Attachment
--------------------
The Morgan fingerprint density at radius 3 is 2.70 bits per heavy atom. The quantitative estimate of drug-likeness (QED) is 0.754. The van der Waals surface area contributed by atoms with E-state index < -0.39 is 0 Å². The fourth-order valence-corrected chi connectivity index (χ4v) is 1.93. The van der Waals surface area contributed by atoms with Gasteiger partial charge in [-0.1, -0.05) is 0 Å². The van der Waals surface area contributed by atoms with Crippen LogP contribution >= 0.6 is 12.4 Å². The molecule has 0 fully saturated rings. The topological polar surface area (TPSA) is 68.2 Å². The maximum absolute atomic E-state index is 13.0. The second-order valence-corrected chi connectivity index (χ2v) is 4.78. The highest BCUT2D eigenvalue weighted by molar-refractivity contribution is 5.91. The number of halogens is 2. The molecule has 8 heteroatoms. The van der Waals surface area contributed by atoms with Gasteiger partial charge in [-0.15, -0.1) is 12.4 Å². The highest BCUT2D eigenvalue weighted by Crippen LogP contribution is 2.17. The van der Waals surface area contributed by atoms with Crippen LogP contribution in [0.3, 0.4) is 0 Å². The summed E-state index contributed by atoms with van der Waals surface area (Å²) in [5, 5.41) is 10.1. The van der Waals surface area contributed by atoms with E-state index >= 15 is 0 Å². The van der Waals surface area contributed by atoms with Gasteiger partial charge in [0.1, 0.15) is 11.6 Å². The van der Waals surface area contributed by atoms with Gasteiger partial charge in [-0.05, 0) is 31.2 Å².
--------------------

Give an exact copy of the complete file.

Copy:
The Morgan fingerprint density at radius 3 is 2.70 bits per heavy atom. The quantitative estimate of drug-likeness (QED) is 0.754. The van der Waals surface area contributed by atoms with E-state index < -0.39 is 0 Å². The fourth-order valence-corrected chi connectivity index (χ4v) is 1.93. The van der Waals surface area contributed by atoms with Gasteiger partial charge in [-0.1, -0.05) is 0 Å². The van der Waals surface area contributed by atoms with Crippen LogP contribution >= 0.6 is 12.4 Å². The molecule has 0 fully saturated rings. The topological polar surface area (TPSA) is 68.2 Å². The maximum absolute atomic E-state index is 13.0. The second-order valence-corrected chi connectivity index (χ2v) is 4.78. The highest BCUT2D eigenvalue weighted by molar-refractivity contribution is 5.91. The number of halogens is 2. The molecule has 8 heteroatoms. The van der Waals surface area contributed by atoms with Gasteiger partial charge in [-0.15, -0.1) is 12.4 Å². The highest BCUT2D eigenvalue weighted by Crippen LogP contribution is 2.17. The van der Waals surface area contributed by atoms with Crippen LogP contribution in [0.3, 0.4) is 0 Å². The summed E-state index contributed by atoms with van der Waals surface area (Å²) in [5, 5.41) is 10.1. The van der Waals surface area contributed by atoms with E-state index >= 15 is 0 Å². The van der Waals surface area contributed by atoms with Gasteiger partial charge in [0.1, 0.15) is 11.6 Å². The van der Waals surface area contributed by atoms with Gasteiger partial charge in [-0.05, 0) is 31.2 Å².